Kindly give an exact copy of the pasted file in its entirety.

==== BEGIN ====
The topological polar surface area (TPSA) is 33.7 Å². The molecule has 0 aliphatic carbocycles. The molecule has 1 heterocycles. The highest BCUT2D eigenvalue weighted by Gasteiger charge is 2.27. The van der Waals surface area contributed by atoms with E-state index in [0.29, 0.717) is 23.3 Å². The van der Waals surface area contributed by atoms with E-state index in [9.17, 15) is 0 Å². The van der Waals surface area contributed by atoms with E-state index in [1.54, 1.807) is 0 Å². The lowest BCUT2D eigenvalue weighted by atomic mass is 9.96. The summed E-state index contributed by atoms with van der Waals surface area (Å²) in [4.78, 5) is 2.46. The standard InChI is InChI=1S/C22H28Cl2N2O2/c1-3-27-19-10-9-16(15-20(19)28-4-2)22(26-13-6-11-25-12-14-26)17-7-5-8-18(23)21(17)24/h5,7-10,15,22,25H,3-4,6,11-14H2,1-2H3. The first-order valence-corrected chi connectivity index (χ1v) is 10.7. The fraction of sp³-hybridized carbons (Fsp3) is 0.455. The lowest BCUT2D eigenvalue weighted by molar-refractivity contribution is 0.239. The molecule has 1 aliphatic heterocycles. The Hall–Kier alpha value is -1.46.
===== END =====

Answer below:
The topological polar surface area (TPSA) is 33.7 Å². The molecule has 0 aliphatic carbocycles. The molecule has 1 heterocycles. The highest BCUT2D eigenvalue weighted by Gasteiger charge is 2.27. The van der Waals surface area contributed by atoms with E-state index in [0.29, 0.717) is 23.3 Å². The van der Waals surface area contributed by atoms with E-state index in [9.17, 15) is 0 Å². The van der Waals surface area contributed by atoms with E-state index in [1.54, 1.807) is 0 Å². The lowest BCUT2D eigenvalue weighted by atomic mass is 9.96. The summed E-state index contributed by atoms with van der Waals surface area (Å²) in [4.78, 5) is 2.46. The standard InChI is InChI=1S/C22H28Cl2N2O2/c1-3-27-19-10-9-16(15-20(19)28-4-2)22(26-13-6-11-25-12-14-26)17-7-5-8-18(23)21(17)24/h5,7-10,15,22,25H,3-4,6,11-14H2,1-2H3. The first-order valence-corrected chi connectivity index (χ1v) is 10.7. The fraction of sp³-hybridized carbons (Fsp3) is 0.455. The lowest BCUT2D eigenvalue weighted by molar-refractivity contribution is 0.239. The molecule has 1 aliphatic heterocycles. The Hall–Kier alpha value is -1.46.